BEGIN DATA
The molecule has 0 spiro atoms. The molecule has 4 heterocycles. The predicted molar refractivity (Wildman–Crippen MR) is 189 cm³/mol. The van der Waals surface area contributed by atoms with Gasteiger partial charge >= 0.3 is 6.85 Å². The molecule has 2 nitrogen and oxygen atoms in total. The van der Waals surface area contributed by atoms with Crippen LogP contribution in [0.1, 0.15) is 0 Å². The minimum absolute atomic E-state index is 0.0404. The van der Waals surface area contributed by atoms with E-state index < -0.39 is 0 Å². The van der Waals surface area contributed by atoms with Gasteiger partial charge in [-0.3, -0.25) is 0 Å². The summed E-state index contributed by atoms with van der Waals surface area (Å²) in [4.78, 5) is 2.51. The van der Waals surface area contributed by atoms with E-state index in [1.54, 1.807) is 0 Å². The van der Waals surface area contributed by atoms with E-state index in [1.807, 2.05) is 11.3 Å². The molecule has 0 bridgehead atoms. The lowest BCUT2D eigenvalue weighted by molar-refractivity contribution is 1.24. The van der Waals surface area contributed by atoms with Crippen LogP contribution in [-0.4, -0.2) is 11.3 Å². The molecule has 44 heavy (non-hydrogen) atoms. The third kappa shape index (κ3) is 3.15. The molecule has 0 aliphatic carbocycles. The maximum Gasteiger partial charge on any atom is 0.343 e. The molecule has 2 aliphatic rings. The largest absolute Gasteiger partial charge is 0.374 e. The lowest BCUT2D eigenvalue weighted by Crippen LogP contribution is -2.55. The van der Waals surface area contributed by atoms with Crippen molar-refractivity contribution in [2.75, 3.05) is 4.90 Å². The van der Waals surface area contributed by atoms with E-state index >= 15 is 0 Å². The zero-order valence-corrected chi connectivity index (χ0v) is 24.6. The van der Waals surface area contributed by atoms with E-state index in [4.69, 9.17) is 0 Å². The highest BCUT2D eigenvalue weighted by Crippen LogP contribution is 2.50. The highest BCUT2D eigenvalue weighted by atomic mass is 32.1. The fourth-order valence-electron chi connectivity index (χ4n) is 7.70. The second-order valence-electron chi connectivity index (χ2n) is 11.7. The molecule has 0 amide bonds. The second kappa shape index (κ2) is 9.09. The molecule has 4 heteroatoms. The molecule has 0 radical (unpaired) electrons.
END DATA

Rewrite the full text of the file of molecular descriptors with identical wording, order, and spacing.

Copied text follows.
The molecule has 0 spiro atoms. The molecule has 4 heterocycles. The predicted molar refractivity (Wildman–Crippen MR) is 189 cm³/mol. The van der Waals surface area contributed by atoms with Gasteiger partial charge >= 0.3 is 6.85 Å². The molecule has 2 nitrogen and oxygen atoms in total. The van der Waals surface area contributed by atoms with Crippen LogP contribution in [0.1, 0.15) is 0 Å². The minimum absolute atomic E-state index is 0.0404. The van der Waals surface area contributed by atoms with E-state index < -0.39 is 0 Å². The van der Waals surface area contributed by atoms with Gasteiger partial charge in [-0.3, -0.25) is 0 Å². The summed E-state index contributed by atoms with van der Waals surface area (Å²) in [4.78, 5) is 2.51. The van der Waals surface area contributed by atoms with E-state index in [1.54, 1.807) is 0 Å². The van der Waals surface area contributed by atoms with E-state index in [1.807, 2.05) is 11.3 Å². The molecule has 0 bridgehead atoms. The lowest BCUT2D eigenvalue weighted by molar-refractivity contribution is 1.24. The van der Waals surface area contributed by atoms with Crippen LogP contribution in [-0.4, -0.2) is 11.3 Å². The molecule has 44 heavy (non-hydrogen) atoms. The third kappa shape index (κ3) is 3.15. The molecule has 0 aliphatic carbocycles. The maximum Gasteiger partial charge on any atom is 0.343 e. The molecule has 2 aliphatic rings. The largest absolute Gasteiger partial charge is 0.374 e. The lowest BCUT2D eigenvalue weighted by Crippen LogP contribution is -2.55. The van der Waals surface area contributed by atoms with Crippen molar-refractivity contribution in [2.75, 3.05) is 4.90 Å². The van der Waals surface area contributed by atoms with E-state index >= 15 is 0 Å². The zero-order valence-corrected chi connectivity index (χ0v) is 24.6. The van der Waals surface area contributed by atoms with E-state index in [4.69, 9.17) is 0 Å². The highest BCUT2D eigenvalue weighted by Crippen LogP contribution is 2.50. The highest BCUT2D eigenvalue weighted by atomic mass is 32.1. The fourth-order valence-electron chi connectivity index (χ4n) is 7.70. The second-order valence-electron chi connectivity index (χ2n) is 11.7. The molecule has 0 amide bonds. The second kappa shape index (κ2) is 9.09. The molecule has 4 heteroatoms. The molecule has 0 radical (unpaired) electrons.